Sr. Enda (my seventh grade teacher) would be appalled that I used the title phrase outside the context of the Catholic Church. But in my seventh grade language arts classroom, my Holy Trinity consists of Father Vocabulary, Son KBAR (reading/writing), and the Holy Spirit of grammar/mechanics. (My ninth grade English teacher referred to the last as the Great Grammarian in the Sky.)
Okay that’s a bit of a metaphor stretch, as I squeeze 5 things into 3, but I think you get the idea. A language arts curriculum can seem like it has a million things in it, and the task of trying to integrate them all so they somehow fit together seems daunting. And it’s not like we English teachers have a rigid sequence of skills/concepts that have to be taught in a certain order. I mean we do, sort of, but there’s a lot of overlap and repetition, and it’s not like in math, where (the math teachers insist) you have to learn x before you can learn y and so on. In fact, most English teachers bridle under any outside attempt to sequence their curriculum. But this freedom can be a bit intimidating: What goes first? What stuff should I link together? Should I teach grammar when we write essays? If so, how? When? There are standards, but OMG where does everything fit in? You can’t just start at standard 1A and work your way down. Can you? (NO) And how much time do you spend on which ones? Plus, them thar standards ain’t exactly lesson plans. OMG OMG OMG.
I know I have spent a lot of years wrastling with those questions. When I was a young go-getter, the catch-phrase was literature-based instruction. Everything in your curriculum revolved around whatever you were reading in class. Grammar exercises featuring Pony and the gang, vocabulary from the novel, essay topics connected to the novel and its themes, etc. And that’s sort of how I still do things. But this has now become the longest intro ever to the actual questions coming from the mailbag.
I get a lot of e-mails and questions from new teachers. (That’s great! Keep ’em coming.) And a lot of the questions have to do with the above issues. My most recent rookie had three main questions. All of them are common ones. So once again, I’ll use this here blog thang to try to help several people at once.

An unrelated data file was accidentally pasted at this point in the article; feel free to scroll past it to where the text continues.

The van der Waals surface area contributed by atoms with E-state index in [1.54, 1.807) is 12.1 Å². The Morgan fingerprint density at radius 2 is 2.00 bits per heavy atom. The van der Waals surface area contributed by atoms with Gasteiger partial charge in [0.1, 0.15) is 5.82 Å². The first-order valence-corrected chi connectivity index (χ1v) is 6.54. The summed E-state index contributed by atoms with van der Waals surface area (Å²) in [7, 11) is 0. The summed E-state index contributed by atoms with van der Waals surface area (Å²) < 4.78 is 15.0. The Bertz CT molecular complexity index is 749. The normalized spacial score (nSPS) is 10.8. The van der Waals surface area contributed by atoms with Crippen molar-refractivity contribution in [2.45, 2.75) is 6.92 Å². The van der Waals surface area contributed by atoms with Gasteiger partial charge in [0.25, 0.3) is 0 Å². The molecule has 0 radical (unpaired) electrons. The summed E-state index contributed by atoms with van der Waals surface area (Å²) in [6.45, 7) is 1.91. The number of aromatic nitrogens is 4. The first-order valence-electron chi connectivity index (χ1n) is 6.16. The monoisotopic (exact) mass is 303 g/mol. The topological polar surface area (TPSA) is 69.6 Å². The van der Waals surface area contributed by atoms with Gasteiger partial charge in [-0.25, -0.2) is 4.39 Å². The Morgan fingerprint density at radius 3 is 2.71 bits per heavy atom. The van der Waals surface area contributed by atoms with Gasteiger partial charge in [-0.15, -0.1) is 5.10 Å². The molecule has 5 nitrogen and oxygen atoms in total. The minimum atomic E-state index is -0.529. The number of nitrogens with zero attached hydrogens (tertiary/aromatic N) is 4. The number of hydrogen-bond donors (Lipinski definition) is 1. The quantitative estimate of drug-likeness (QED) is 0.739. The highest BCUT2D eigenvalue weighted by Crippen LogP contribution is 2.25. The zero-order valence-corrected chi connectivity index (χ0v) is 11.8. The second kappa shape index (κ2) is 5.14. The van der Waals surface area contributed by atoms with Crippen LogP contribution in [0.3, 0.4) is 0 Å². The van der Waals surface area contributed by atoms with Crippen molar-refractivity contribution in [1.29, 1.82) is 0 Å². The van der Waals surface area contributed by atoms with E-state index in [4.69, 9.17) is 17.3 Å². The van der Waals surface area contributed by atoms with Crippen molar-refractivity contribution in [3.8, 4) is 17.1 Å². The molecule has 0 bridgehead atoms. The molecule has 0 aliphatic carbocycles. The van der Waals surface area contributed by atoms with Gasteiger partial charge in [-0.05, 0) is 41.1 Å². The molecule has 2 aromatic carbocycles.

Here we go…
1) What is your experience with doing the KBAR notebook? I have found that during my student teaching, the students rarely turned in homework if I wasn’t checking it (worksheets or whatever) at the end of every week. Also, is it used just for KBAR work at home? I’m nervous about leaving them to do something at home on a notebook (that many of my students wouldn’t buy since it’s 75% free/reduced lunch). Any alternatives to that issue?
During the first week of doing KBAR, I check daily, just to make sure they get it. The responding is the hardest part, but they also need practice with the bookkeeping and paperwork. I make sure I have a longish warmup every day that week, so that I have time to circulate and read them live. I call out good lines, and emphasize the avoidance of summarizing, and I keep reminding them of the rubric. After some practice, you can read and comment on most of them during a 10-15 minute warm up. And if you don’t quite finish, you can always double up the next day. After that initial KBAR week, I have them respond 1 page per week, due on Friday. Since I always have a test on Friday, I can read the pages (and check their charts) while they take the test. The key to KBAR is the responding, so it’s worth the time to talk to the kids live as you read them, and read/show lots of examples.
I have them use the spiral notebook for all non-writing classwork and all KBAR. They have to have a title and a date on everything they do, and everything -warm ups, vocabulary definitions, KBAR charts and responding, spelling pretests – that isn’t writing goes into the spiral. For kids that say they can’t afford a notebook, watch the ads at Staples and suchlike. You can get a truckload for less than .25 apiece, and you can either resell them or give them away.
I don’t let them put anything but English in it, and I get all crabby when they do the above types of work, and it’s not in the notebook.
Whoa. Long post, and there are still two questions left in this e-mail. I’ll tackle the other two in the next post.
(BTW. I got my unofficial CTEL testing results today. I didn’t get actual numerical scores – they’re delivered via snail mail – but they gave me a pass/fail result for each of the three tests. They delivered each one in a separate e-mail, for heightened suspense. Test One: Pass.)